Mayer Brown Decision to Demote Partners Still Drawing Criticism
Not surprisingly, last week's announcement by Chicago-based megafirm Mayer Brown of its plans to "de-equitize" 45 equity partners quickly drew a reaction around the blogosphere immediately thereafter. ALM affiliate blogger Rick Georges of Future Lawyer commented that Mayer Brown's actions showed that as a Biglaw partner, you're never safe, a sentiment echoed by lawyer/coach Eric Mazzone in this post, Don't Get Too Comfortable.
Taking a more academic approach, professors Stephen Bainbridge and Larry Ribstein in respective posts here and here suggest that expelling partners like Mayer did isn't a breach of contract if the firm's partnership agreement had a "guillotine" provision allowing it to cut partners at any time without cause. But even in the absence of a guillotine clause, Bainbridge and Ribstein suggest that cutting partners to make the partnership more profitable isn't a breach of fiduciary duty or a bad-faith action, particularly when the termination makes the rest of the partnership more profitable.
But even this week, the Mayer Brown decision is still reverberating and, in fact, drawing even harsher criticism. Gerry Riskin of Amazing Firms, Amazing Practices asks, why would you demote 10 percent of your partners in a such a public manner rather than doing so discretely and offering them job assistance? (The response to Riskin may be that the firm never intended the media to get the story, as suggested here by David Lat.) Most of all, Larry Bodine takes the firm to task for its greed. From his post:
Unlike Chrysler, Mayer Brown had record earnings in 2006: $1.1 billion, up 11% over 2005. In fact profits per partner exceeded $1 million. So this means the decision was motivated by avarice, insatiable greed for riches, and an inordinate desire to gain and hoard wealth. If I were a client of Mayer Brown, I might be thrilled that my law firm was run by bloodthirsty cut-throats who will jettison longtime colleagues for money. But maybe I'd be a little scared of the firm too. Mayer Brown has signaled that its firm culture is a money-hungry, ruthless sweatshop. That would give me the creeps.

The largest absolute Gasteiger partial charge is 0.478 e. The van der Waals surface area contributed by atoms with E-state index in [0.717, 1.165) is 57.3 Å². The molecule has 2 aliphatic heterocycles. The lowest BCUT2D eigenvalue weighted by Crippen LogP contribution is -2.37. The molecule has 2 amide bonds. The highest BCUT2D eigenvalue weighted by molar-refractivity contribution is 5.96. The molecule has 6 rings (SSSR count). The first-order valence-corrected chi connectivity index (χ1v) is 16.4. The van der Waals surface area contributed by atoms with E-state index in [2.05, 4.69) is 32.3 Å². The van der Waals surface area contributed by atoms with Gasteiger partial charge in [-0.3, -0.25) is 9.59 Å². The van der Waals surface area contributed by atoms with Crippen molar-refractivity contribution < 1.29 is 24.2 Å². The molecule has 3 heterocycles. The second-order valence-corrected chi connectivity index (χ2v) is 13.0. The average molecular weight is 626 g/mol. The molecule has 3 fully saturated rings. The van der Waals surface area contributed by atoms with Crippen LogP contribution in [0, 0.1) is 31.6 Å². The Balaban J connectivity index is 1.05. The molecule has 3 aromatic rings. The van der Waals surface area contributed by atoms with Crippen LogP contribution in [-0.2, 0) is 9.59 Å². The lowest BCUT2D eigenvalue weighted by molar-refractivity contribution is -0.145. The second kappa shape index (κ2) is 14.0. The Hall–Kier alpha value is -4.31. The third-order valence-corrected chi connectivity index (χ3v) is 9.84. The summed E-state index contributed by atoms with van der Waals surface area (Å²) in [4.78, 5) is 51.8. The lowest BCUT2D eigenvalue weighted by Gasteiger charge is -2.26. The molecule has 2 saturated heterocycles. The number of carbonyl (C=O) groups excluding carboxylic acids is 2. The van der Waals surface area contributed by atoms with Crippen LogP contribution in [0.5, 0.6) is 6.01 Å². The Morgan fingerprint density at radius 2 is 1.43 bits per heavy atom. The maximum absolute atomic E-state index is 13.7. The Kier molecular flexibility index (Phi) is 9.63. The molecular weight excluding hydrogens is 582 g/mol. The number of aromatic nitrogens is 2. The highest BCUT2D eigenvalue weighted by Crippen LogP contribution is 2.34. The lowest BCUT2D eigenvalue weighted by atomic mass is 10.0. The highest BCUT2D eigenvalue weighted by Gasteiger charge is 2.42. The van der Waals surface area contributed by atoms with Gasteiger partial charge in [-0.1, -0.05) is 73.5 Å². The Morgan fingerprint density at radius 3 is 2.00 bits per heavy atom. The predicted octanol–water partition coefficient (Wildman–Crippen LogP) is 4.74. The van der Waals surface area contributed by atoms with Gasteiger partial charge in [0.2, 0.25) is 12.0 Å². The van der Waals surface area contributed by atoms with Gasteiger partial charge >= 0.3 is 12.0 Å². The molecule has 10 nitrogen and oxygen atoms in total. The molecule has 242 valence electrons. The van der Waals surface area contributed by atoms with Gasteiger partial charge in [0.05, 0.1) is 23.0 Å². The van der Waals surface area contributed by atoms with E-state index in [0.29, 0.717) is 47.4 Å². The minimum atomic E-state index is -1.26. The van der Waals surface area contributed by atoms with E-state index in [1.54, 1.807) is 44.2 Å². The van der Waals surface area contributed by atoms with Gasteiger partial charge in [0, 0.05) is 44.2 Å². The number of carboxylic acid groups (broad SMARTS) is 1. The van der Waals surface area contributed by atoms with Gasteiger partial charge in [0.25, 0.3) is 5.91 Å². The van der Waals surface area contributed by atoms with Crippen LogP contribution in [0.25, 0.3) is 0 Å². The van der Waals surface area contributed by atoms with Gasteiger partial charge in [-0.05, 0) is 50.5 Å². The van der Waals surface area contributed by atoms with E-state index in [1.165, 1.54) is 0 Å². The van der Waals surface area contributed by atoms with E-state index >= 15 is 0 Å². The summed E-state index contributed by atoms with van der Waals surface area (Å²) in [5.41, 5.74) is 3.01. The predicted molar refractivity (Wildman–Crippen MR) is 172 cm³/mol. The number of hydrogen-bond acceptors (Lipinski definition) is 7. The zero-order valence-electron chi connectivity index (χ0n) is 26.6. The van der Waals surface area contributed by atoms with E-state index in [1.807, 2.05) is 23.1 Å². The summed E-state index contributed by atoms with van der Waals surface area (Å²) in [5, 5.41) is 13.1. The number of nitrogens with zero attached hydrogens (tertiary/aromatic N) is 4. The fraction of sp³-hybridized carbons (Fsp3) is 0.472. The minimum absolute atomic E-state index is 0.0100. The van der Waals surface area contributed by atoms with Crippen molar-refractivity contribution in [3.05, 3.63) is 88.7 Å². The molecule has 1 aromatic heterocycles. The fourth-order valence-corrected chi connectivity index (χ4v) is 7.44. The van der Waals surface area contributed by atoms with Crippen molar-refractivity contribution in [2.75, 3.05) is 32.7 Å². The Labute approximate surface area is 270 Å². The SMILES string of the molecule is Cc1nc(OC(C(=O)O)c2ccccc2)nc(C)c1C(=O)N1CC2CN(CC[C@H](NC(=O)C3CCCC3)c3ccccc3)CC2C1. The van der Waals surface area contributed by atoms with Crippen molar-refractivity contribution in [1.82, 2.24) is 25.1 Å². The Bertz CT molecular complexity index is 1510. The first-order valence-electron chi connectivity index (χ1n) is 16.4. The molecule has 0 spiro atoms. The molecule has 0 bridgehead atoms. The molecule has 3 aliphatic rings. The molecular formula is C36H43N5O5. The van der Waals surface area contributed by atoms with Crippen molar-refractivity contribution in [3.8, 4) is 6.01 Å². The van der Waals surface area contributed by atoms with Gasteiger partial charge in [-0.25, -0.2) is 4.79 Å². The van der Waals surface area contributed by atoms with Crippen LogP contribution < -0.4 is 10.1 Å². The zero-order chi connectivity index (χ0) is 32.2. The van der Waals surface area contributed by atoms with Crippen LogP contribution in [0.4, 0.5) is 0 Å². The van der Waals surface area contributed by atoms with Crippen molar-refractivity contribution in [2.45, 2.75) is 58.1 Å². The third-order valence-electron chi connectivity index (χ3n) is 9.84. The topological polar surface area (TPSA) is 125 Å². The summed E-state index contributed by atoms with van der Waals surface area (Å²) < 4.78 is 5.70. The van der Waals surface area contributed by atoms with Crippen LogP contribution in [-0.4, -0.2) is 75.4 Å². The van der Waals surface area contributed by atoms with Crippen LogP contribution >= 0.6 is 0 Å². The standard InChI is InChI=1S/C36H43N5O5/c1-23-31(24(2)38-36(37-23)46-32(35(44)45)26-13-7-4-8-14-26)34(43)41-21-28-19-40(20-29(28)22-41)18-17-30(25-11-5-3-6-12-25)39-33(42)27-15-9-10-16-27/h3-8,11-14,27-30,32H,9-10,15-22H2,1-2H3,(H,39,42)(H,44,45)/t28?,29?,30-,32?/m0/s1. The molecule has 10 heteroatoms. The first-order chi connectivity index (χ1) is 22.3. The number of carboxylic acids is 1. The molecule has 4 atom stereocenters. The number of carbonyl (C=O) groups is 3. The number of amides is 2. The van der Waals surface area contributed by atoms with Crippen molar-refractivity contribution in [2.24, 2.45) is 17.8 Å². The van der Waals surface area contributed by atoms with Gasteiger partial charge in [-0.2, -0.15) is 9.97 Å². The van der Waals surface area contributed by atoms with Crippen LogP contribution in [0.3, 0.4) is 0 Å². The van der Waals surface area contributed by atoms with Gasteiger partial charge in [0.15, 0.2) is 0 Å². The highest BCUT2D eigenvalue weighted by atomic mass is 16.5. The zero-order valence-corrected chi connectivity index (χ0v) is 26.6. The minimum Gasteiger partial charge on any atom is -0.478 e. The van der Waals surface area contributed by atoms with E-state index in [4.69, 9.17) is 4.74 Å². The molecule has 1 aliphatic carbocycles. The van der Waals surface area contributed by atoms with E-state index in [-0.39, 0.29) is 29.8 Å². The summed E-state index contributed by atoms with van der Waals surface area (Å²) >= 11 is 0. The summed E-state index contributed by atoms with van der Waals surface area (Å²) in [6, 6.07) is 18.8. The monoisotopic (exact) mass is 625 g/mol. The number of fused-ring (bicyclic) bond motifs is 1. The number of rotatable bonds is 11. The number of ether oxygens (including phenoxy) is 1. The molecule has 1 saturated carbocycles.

Who's right here? Did the jilted partners get the short end of the stick by being dumped by a firm to which they gave years of service? Or as Ribstein and Bainbridge suggest, to the extent the firm owed a duty of loyalty, did the duty lie to the greater good of the other partners?
As for me, here are some of my thoughts. First, what comes around goes around. By firing partners to retain more profits, Mayer Brown may someday find itself on a client's chopping block, terminated from service because it charges too much. As Bodine points out, the firm's clients form their own views on the firm based on this recent decision.
At the same time, while I admire Bodine for putting potential business on the line to express an opinion that matters to him, I don't agree with his criticism of the firm entirely. Biglaw is big business. Large corporations make decisions based purely on economics. Law firms may call themselves partnerships (though, these days, many refer to partners as "shareholders"), but that doesn't mean that they're congenial places to work.
Nor do I feel sorry for the jilted partners. In contrast to the managers who lost jobs at dot-coms and couldn't find employment for years, lawyers, particularly those who held partnerships at large firms, have far, far more opportunities. These partners may find employment at other firms or in-house at corporations or in government. And with a law degree, they can even start their own firms. Once the initial shock of termination wears off, I'm optimistic that these lawyers will wind up in a better place and come to view their firings as a fresh start rather than a bitter end.
Posted by Carolyn Elefant on March 9, 2007 at 04:55 PM | Permalink
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